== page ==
When Jocelyne Bourassa arrived for the Canadian Sports Hall of Fame induction ceremony, she thought she was in Hollywood.
There was a red carpet entrance, all the spotlights and a who’s who of Canadian sport attended the glitzy shindig.
“Gosh, I felt like I was outside a Hollywood premier,” the 68-year-old Bourassa stated. “I didn’t know how big a deal this was.
“Most of my fellow inductees were past Olympians. They talked about their paths to success, the injuries they suffered and overcame. Now golf is part of the Olympics again.”
Bourassa’s story easily could be made into a Hollywood film. She went into the Canadian Sports Hall of Fame as a builder, but her diligence in making sure young women professionals had a place to play in Canada is only part of her fascinating narrative.
She was the Brooke Henderson of the time. The Shawinigan, Quebec-raised dynamo reeled off amateur win after amateur win in Quebec, nationally and internationally.
The highlights were consecutive Quebec junior titles in 1963, 1964 and 1965, backed up by Canadian Women Amateur Championship titles in 1965 and 1971. She turned pro and promptly was named the 1972 LPGA rookie of the year.
But knee problems plagued Bourassa’s success, so much so that she was once called the Bobby Orr of women’s golf because of how many knee surgeries she required.
However, she battled through the pain for a week back in June of 1973. The LPGA finally had come to Canada at Montreal Municipal to contest La Canadienne, which became the du Maurier Classic, now known as the Canadian Pacific Women’s Open.
Bourassa was 26 and wondered how many good rounds she had left in her. A doctor had told her caddy, Mario Brisebois, that if she was a horse she would have been put out to pasture.
But Bourassa battled that week. She scrambled and made several clutch putts. On the 72nd hole, Bourassa walked over to the spectators and found her brother Gilles.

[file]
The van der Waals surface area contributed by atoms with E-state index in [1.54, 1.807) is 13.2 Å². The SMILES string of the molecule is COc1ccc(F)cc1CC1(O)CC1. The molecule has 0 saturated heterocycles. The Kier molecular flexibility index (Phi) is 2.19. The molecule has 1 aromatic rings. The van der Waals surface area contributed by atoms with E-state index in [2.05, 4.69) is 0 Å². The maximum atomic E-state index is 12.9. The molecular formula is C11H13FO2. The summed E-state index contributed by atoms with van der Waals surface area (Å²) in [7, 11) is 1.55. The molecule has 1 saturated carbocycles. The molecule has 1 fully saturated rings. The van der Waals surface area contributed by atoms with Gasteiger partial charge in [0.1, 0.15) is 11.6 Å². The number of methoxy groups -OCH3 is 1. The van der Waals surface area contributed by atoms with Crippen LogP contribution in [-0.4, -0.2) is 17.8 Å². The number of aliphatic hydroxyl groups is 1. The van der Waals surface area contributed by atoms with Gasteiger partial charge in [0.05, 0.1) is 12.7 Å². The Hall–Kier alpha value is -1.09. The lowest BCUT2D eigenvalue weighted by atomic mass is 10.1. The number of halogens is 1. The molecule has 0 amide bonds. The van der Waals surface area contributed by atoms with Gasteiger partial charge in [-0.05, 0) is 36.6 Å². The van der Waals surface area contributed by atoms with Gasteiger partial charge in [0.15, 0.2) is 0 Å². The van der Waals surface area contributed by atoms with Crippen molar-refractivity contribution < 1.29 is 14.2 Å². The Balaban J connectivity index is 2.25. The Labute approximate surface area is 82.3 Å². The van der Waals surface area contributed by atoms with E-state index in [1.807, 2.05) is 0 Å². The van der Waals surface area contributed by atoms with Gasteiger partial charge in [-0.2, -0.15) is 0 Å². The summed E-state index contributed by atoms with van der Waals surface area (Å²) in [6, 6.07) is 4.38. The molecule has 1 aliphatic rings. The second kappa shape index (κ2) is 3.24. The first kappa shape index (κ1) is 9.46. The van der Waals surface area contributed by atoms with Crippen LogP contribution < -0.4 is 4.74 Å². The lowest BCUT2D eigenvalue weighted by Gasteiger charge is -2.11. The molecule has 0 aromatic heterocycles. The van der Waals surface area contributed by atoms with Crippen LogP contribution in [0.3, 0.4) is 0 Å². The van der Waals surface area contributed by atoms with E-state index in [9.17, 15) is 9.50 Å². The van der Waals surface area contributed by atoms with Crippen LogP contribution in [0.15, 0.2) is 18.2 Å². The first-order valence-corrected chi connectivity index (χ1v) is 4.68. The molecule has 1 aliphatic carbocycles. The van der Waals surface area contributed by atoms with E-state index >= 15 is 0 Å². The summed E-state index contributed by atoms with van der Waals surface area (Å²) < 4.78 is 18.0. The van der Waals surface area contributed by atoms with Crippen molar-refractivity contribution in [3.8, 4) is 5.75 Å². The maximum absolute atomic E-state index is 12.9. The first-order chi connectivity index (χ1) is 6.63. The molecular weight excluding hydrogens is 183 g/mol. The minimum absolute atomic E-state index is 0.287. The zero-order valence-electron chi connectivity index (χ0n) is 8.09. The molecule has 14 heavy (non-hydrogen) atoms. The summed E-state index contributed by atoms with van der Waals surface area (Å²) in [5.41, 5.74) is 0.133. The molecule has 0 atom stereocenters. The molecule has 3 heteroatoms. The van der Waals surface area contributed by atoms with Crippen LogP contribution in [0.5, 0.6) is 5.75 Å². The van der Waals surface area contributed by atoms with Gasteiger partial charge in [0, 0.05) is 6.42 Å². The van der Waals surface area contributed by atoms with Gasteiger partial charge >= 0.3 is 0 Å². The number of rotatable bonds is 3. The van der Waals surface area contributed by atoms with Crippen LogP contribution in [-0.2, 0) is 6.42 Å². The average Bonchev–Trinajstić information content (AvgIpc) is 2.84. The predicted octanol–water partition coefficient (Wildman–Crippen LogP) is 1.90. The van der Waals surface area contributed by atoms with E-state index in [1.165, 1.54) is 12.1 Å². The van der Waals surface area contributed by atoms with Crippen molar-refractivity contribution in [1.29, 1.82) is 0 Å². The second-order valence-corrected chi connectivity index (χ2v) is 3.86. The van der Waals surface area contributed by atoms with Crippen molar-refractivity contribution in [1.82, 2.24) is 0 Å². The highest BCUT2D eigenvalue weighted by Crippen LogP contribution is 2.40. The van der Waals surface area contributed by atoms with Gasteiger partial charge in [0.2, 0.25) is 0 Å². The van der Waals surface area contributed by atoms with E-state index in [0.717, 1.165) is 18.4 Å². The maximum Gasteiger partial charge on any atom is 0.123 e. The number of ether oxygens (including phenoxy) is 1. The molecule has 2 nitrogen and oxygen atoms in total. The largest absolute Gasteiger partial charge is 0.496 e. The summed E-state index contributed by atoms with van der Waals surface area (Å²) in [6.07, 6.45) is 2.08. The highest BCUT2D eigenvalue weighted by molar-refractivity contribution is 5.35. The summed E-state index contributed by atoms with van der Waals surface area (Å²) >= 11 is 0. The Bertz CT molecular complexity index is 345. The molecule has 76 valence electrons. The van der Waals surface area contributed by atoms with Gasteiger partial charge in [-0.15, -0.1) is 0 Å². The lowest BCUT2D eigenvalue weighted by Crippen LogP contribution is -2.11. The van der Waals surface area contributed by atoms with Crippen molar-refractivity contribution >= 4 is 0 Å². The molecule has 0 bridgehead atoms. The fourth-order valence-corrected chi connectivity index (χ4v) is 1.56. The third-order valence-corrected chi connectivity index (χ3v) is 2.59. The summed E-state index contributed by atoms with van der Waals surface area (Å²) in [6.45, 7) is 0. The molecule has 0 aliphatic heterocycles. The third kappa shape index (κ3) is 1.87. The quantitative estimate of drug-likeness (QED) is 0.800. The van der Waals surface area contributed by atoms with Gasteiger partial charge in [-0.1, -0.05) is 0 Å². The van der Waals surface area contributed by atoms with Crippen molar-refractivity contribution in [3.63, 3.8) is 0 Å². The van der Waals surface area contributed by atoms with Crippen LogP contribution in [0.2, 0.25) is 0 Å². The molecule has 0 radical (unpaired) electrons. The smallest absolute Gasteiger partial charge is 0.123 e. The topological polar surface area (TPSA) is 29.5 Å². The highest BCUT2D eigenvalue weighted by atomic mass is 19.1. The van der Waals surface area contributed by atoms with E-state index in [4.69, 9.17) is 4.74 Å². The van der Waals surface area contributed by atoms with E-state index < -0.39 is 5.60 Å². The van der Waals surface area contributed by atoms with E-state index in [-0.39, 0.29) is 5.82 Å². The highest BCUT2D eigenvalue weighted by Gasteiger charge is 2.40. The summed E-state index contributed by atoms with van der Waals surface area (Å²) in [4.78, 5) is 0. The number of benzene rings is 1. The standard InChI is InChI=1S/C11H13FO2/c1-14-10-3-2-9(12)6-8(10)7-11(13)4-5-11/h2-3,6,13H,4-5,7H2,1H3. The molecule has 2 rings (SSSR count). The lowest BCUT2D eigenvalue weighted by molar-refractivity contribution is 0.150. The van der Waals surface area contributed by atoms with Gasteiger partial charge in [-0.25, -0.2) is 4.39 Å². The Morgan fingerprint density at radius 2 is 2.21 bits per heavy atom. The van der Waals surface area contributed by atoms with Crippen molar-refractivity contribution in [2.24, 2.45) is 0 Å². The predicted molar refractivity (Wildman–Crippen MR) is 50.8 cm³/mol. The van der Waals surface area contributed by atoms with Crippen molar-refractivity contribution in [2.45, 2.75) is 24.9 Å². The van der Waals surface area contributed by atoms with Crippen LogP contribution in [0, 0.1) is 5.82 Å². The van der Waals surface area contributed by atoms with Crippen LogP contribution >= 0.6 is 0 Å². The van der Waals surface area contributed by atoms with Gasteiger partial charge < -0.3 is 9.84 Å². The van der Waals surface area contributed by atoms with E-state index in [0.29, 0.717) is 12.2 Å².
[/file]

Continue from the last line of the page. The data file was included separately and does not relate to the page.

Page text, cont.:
“I asked him what I needed to get into the playoff and he told me a birdie,” she recalled. “I went back inside the ropes and knew I was going to do it.
“I had a very long putt [30 feet] to make for birdie. People tell me I took forever to make the putt, but I knew the line. I knew the putt was going to go in.’’
It did go in and gave her a spot in the playoff against Judy Rankin and Sandra Haynie. Bourassa was extremely nervous beginning that playoff. She duck-hooked her drive on the opening hole, only to make a miraculous recovery shot from under a tree to the green. She outlasted Rankin and then, finally, Haynie.
“Sandra duck-hooked her drive into the water on the last hole,” Bourassa said. “The fans cheered, just like at a hockey game. I was embarrassed. I had to apologize to Sandra.
“But I still had work to do. I needed to make a two-foot putt to win. But I couldn’t draw the putter back. So I took a deep breath and hit it through. It just snuggled in.’’
Quebec went crazy. They had a new sporting hero. But Brisebois put some perspective on the massive win. The win inspired a generation of elite-level athletes in Quebec like diver Sylvie Bernier, biathlete Myriam Bedard and short-track speed skater Nathalie Lambert.
But not everyone was doing cartwheels after Bourassa’s win. Brisebois recalled that Bourassa was a guest on a popular sports radio show and that the host told her a woman should be home in the kitchen, raising kids and taking care of her husband.
“Jocelyne proved there was room for women in sports,” said Brisebois, who went on to become one of Canada’s top golf writers and still is going strong.
Bourassa retired a few years later from competitive golf and in 1979 became the executive director of the du Maurier. She dedicated her life to grow women’s professional golf in Canada.
She helped promising Canadian juniors find golf scholarships. Later, she would help them begin professional careers with a series of events across Canada, now known as the Canadian Women’s (golf) Tour.
She played a big part in why Canada had LPGA Tour winners like Dawn Coe, Lisa Walters, Jennifer Wyatt, Lorie Kane and now Henderson.
“Jocelyne has so many good qualities,” Brisebois said. “But if I had to pick one it would be her generosity. She’s very generous. She’s so likeable. You cannot find anyone who dislikes this lady.
“She deserves a lot of respect.”